While cell senescence is a potent tumor suppression mechanism (Muñoz-Espín and Serrano, 2014), over the long term, accumulation of senescent cells may impede the regeneration and maintenance of renewable tissues and, therefore, contribute to tissue aging. Additionally, senescent cells secrete a number of inflammatory cytokineschemokines, and matrix proteases (the senescence associated secretory phenotype, SASP) (Coppé et al., 2008). The SASP is thought to have evolved as a means for senescent cells to communicate with the immune system in order to orchestrate senescent cell clearance and stimulate progenitor cells to repair tissues(Tchkonia et al., 2013). However, chronic exposure to the SASP leads to damage to neighboring healthy cells, thereby contributing to tissue dysfunction during agingand in age-related diseases (Acosta et al., 2013Nelson et al., 2012Xu et al., 2018).

 

Accumulation of senescent cells has been observed during obesity (Minamino et al., 2009Ogrodnik et al., 2017Schafer et al., 2016), during aging (Baker et al., 2016Jurk et al., 2012Wang et al., 2009Xu et al., 2015Yousefzadeh et al., 2018), and at the sites of pathogenesis in multiple chronic and age-related diseases (Tchkonia et al., 2013). Clearance of senescent cells can delay, prevent, or alleviate multiple age-related disorders (Kirkland and Tchkonia, 2017Xu et al., 2018). These include age-related cardiac and vascular dysfunction (Childs et al., 2016Roos et al., 2016), frailty (Baar et al., 2017Baker et al., 2016Xu et al., 2018Zhu et al., 2015), hepatic steatosis(Ogrodnik et al., 2017), liver fibrosis (Moncsek et al., 2018), osteoporosis (Farr et al., 2017), osteoarthritis (Jeon et al., 2017), and pulmonary fibrosis (Schafer et al., 2016), among others. In the context of the brain, recent reports have shown that removing senescent cells improves phenotypes in mouse models of Parkinson’s disease (Chinta et al., 2018) and tau-dependent neurodegenerative diseases (Musi et al., 2018Bussian et al., 2018). However, the relationship between senescence and neuropsychiatric disorders such as anxiety has not been investigated thus far.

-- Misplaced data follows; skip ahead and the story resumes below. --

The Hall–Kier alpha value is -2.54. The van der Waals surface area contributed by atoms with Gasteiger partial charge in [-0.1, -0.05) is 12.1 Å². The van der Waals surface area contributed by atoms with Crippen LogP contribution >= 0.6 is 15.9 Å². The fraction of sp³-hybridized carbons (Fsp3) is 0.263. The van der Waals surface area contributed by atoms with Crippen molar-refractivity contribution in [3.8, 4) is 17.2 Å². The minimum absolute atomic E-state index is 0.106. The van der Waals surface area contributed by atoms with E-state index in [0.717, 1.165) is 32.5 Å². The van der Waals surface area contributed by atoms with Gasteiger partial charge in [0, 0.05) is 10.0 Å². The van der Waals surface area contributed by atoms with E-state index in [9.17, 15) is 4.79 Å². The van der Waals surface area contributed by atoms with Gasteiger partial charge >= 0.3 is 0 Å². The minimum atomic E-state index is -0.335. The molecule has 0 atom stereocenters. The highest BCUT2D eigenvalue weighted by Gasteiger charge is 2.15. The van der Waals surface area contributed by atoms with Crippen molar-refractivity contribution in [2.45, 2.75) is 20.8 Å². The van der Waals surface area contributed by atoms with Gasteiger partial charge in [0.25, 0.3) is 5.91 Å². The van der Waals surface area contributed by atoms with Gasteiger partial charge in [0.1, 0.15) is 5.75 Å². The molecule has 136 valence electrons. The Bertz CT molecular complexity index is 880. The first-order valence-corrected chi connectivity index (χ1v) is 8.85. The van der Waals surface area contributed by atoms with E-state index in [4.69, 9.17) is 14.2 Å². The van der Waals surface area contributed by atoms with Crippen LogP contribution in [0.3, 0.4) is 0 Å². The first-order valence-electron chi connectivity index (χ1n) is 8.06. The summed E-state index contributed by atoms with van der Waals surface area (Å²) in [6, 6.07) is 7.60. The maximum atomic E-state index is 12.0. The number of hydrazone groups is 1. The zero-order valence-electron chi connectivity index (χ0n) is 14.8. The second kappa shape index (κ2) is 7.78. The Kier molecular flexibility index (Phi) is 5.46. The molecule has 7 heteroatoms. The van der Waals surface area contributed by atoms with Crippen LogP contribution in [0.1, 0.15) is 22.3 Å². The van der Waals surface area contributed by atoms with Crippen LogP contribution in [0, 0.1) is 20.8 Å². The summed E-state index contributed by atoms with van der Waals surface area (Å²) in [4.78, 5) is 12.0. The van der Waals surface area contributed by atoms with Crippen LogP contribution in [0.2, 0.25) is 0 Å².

Here, we demonstrate that in obesity, glial cells show increased markers of cellular senescence in the periventricular region of the lateral ventricle (LV), a region in close proximity to the neurogenic niche. Senescent glial cells in obese mice show excessive fat accumulation, a phenotype we termed “accumulation of lipids in senescence” (ALISE). Importantly, we show that clearance of senescent cells alleviates the obesity-related impairment in adult neurogenesis and decreases obesity-induced anxiety-like behavior. Our work suggests that targeting senescent cells may represent a new therapeutic avenue for treating obesity-induced neuropsychiatric dysfunction.

 

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F U L L   T E X T :  ScienceDirect

 







Also tagged with one or more of these keywords: aging, senescence, obesity, anxiety, anxiety-like behaviour, neurogenesis, high-fat diet, brain, lipid droplets, stem cells